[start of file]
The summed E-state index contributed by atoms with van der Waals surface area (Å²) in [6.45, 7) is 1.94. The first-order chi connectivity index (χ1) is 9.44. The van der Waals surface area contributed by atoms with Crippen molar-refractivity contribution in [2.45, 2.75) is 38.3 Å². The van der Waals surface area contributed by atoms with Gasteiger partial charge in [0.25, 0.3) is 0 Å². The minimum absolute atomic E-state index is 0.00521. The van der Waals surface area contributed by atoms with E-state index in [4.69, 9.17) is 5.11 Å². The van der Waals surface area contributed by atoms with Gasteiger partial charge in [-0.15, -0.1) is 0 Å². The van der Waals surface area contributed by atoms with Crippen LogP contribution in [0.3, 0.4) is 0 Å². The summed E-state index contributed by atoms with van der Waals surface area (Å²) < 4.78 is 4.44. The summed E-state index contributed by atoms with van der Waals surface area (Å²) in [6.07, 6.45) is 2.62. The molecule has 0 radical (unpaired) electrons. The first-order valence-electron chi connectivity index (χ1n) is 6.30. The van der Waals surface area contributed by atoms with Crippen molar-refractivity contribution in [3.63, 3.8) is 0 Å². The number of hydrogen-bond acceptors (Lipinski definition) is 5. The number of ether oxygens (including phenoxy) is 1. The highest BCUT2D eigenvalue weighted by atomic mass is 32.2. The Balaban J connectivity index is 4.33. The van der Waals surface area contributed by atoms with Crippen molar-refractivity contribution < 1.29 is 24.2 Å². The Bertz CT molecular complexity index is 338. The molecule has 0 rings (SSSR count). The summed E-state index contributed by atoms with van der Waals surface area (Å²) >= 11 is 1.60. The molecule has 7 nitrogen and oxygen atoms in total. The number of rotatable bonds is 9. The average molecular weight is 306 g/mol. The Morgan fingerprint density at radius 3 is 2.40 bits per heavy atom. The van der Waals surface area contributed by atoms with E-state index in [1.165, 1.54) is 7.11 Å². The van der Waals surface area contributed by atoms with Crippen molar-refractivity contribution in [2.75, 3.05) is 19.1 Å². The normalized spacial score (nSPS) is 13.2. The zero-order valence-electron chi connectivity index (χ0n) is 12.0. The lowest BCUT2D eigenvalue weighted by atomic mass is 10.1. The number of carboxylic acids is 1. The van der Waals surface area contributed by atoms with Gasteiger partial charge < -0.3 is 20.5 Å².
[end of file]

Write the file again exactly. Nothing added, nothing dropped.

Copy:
The summed E-state index contributed by atoms with van der Waals surface area (Å²) in [6.45, 7) is 1.94. The first-order chi connectivity index (χ1) is 9.44. The van der Waals surface area contributed by atoms with Crippen molar-refractivity contribution in [2.45, 2.75) is 38.3 Å². The van der Waals surface area contributed by atoms with Gasteiger partial charge in [0.25, 0.3) is 0 Å². The minimum absolute atomic E-state index is 0.00521. The van der Waals surface area contributed by atoms with E-state index in [4.69, 9.17) is 5.11 Å². The van der Waals surface area contributed by atoms with Gasteiger partial charge in [-0.15, -0.1) is 0 Å². The van der Waals surface area contributed by atoms with Crippen LogP contribution in [0.3, 0.4) is 0 Å². The summed E-state index contributed by atoms with van der Waals surface area (Å²) < 4.78 is 4.44. The summed E-state index contributed by atoms with van der Waals surface area (Å²) in [6.07, 6.45) is 2.62. The molecule has 0 radical (unpaired) electrons. The first-order valence-electron chi connectivity index (χ1n) is 6.30. The van der Waals surface area contributed by atoms with Crippen molar-refractivity contribution in [3.63, 3.8) is 0 Å². The number of hydrogen-bond acceptors (Lipinski definition) is 5. The number of ether oxygens (including phenoxy) is 1. The highest BCUT2D eigenvalue weighted by atomic mass is 32.2. The Balaban J connectivity index is 4.33. The van der Waals surface area contributed by atoms with Crippen molar-refractivity contribution < 1.29 is 24.2 Å². The Bertz CT molecular complexity index is 338. The molecule has 0 rings (SSSR count). The summed E-state index contributed by atoms with van der Waals surface area (Å²) >= 11 is 1.60. The molecule has 7 nitrogen and oxygen atoms in total. The number of rotatable bonds is 9. The average molecular weight is 306 g/mol. The Morgan fingerprint density at radius 3 is 2.40 bits per heavy atom. The van der Waals surface area contributed by atoms with E-state index in [1.165, 1.54) is 7.11 Å². The van der Waals surface area contributed by atoms with Crippen molar-refractivity contribution in [2.75, 3.05) is 19.1 Å². The normalized spacial score (nSPS) is 13.2. The zero-order valence-electron chi connectivity index (χ0n) is 12.0. The lowest BCUT2D eigenvalue weighted by atomic mass is 10.1. The number of carboxylic acids is 1. The van der Waals surface area contributed by atoms with Gasteiger partial charge < -0.3 is 20.5 Å².